Were you hesitant about doing something like this with a first-time feature director?
GLENN: When I found out it was going to be done by a first-time director and young people, it was a turn on. I knew I would be around people who were drooling to do it, and the men and women involved really cared about it. At the end of a 16-hour day, they weren’t looking at their watches. They were like, “Let’s go all night!” I loved being around that kind of energy. I’m way more comfortable around kids than I am people my own age.
When you work with a new director, like Basel Owies, do you like to communicate with the director to see what type of vision he’s going for, or do you like to do your own work?
GLENN: Both. Basel was perfect. I wanted him to specifically tell me where he wanted me to wind up. He’s telling the story, not me. My metaphor for acting in movies – not on stage because it’s completely different on stage – is to put colors on an easel for the director to paint his own painting with in the editing room, long after I’ve left. You buy me for red and black, so I better give you really great red and black, but if I can give you purple, pink, green and brown too, I will. In that way, I always asked Basel where he wanted me to wind up, but I never asked him how to get there. I’ll work out how to get there. That way, as a performance artist, I get to create, too, and we can work together.
What attracted you to the Netflix series, Daredevil? Were you familiar with that world, at all?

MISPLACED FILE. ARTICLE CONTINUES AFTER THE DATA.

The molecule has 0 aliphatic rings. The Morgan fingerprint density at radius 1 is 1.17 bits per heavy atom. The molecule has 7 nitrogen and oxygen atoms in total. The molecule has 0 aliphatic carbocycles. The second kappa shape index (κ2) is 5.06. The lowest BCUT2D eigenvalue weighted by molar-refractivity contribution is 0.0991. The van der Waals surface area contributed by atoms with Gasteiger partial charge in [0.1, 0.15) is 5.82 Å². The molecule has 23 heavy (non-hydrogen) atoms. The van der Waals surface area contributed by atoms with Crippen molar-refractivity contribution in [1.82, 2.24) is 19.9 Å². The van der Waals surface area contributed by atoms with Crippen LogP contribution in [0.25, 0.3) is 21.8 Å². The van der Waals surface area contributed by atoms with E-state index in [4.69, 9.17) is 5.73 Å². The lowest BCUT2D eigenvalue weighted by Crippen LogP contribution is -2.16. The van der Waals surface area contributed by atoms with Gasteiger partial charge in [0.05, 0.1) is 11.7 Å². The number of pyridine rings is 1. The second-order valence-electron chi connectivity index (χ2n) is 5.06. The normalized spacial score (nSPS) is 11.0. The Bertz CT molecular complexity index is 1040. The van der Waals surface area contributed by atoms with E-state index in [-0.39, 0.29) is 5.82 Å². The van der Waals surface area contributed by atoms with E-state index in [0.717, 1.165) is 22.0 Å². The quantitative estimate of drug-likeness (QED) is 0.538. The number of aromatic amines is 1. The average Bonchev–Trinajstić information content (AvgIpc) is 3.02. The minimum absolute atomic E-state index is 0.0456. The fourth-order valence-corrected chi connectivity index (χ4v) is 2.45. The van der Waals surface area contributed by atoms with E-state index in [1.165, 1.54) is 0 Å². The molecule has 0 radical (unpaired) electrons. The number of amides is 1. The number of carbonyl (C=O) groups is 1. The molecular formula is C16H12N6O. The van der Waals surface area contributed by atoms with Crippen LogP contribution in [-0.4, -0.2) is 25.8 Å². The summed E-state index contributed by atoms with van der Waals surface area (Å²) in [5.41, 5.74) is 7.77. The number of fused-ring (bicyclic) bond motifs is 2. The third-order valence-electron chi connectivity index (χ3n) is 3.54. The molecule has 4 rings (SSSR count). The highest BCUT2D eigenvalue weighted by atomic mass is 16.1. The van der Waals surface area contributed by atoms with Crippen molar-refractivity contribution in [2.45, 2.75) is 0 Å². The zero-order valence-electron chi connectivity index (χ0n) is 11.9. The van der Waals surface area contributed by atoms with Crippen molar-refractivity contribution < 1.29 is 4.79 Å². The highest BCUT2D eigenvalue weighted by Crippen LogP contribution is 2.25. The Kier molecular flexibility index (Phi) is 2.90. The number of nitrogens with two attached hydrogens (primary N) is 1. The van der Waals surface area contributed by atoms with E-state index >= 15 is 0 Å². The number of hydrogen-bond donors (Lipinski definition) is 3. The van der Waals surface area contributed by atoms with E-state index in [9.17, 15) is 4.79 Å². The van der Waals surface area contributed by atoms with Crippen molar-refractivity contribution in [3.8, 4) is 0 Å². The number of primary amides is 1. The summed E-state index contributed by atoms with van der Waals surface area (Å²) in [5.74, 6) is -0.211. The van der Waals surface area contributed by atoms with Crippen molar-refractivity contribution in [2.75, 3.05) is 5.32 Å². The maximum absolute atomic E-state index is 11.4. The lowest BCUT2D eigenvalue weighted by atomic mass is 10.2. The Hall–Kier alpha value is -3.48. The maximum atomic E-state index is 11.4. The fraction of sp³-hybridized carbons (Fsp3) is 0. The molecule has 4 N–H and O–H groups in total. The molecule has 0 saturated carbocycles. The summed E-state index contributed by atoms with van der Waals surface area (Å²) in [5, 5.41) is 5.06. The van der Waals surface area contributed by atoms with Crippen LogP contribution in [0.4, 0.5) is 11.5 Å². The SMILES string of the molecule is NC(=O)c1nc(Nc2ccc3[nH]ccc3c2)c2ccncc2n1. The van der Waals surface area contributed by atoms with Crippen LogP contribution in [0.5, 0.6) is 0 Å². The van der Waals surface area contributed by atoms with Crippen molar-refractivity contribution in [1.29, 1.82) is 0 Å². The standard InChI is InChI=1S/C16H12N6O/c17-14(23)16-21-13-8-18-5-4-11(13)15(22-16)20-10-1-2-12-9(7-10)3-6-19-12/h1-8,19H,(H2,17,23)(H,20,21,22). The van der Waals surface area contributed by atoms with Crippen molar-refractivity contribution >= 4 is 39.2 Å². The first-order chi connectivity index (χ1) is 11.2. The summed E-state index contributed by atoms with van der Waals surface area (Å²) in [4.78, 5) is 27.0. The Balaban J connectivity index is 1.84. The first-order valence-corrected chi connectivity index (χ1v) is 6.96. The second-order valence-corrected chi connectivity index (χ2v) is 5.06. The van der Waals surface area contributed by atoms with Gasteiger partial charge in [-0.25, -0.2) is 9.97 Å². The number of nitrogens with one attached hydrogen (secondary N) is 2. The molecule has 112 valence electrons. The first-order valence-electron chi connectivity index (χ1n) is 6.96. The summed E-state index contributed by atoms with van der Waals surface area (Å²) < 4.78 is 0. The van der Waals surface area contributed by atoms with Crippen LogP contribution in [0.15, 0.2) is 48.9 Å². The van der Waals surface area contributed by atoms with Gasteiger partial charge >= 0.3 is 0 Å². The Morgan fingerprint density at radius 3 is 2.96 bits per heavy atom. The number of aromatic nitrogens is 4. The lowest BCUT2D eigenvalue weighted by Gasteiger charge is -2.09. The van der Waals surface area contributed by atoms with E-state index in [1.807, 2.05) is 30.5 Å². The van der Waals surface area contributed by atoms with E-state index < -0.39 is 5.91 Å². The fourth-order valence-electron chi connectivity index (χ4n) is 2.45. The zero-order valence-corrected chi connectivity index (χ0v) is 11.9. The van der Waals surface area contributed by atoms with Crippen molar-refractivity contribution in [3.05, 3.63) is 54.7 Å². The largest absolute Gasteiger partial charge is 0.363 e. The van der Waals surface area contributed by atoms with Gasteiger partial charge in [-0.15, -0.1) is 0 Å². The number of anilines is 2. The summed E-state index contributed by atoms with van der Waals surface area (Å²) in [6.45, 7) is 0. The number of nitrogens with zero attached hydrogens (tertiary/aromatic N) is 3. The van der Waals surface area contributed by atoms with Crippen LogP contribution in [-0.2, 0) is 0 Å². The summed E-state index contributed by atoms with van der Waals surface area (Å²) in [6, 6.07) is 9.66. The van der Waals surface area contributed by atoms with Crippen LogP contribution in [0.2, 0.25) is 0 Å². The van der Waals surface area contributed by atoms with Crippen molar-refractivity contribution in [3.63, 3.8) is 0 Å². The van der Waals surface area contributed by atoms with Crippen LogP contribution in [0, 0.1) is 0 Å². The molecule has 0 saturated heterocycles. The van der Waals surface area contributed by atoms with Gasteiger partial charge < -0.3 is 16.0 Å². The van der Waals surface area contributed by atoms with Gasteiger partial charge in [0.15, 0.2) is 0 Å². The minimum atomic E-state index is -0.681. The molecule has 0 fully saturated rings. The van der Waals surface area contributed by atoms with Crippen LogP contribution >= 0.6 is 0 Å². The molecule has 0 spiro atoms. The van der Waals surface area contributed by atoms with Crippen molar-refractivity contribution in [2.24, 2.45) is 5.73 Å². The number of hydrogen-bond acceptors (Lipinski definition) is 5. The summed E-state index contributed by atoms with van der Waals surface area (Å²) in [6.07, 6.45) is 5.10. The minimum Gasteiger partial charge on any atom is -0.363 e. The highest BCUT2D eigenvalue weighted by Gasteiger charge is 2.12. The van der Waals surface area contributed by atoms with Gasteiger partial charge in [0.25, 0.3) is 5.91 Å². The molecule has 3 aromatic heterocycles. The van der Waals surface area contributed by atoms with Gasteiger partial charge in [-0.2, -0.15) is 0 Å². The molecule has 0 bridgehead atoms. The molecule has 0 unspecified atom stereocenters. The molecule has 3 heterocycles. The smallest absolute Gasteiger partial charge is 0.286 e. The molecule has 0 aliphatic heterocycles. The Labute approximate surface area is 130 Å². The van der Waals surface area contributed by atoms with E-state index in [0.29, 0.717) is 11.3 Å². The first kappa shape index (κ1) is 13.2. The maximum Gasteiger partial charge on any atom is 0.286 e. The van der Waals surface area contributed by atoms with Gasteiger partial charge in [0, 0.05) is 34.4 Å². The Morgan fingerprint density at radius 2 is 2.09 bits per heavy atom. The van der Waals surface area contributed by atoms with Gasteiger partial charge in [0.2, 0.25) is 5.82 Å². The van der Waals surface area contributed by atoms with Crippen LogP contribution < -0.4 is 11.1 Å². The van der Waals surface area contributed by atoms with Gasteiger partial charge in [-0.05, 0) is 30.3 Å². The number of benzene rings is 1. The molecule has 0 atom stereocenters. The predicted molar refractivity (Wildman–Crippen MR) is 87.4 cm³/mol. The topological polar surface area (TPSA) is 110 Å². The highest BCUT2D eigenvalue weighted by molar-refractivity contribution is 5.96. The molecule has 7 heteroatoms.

GLENN: Not at all. I’m not a comic book guy. I’ve never been to Comic-Con. I don’t know anything about that. It’s a whole different world. On the set, there were people in their 70s and people in their late teens, and all of them knew this world and were obsessed with it. It was up to Marvel to decide which superhero they wanted to start with. I know they wanted one of the first three or four to be a woman, but they knew they wanted to start with Daredevil because they thought it had been given such a disservice when it was made into a feature. I never saw that film, so I don’t know whether it was good or bad, but I know that that was their feeling. For me, it was just getting to do something I had never done before in my life, which was play blind. I’ve never played a blind person.
What can you say about who Stick is?
GLENN: I play a blind assassin, who is the mentor of [Matt Murdock]. So, all it took for me was to read the script of this one episode that I’m in – Episode 7 – and I just totally loved the character. I thought it was going to be hard and physically demanding and just fun to do, and it was. And then, I got to go to New York and spend some time there. I’m a little scared of it because I haven’t seen it yet. The trailer is great, but I’m still going to be super nervous on April 10th. I’m probably going to watch Episode 1, and then skip right to Episode 7 because I don’t know whether I pulled it off or not. Everyone tells me I did, but I saw none of that footage. It was the first time I’d ever played a blind person, let alone a blind person who was super physically capable, so we’ll see.
The Barber is now available in theaters and on VOD.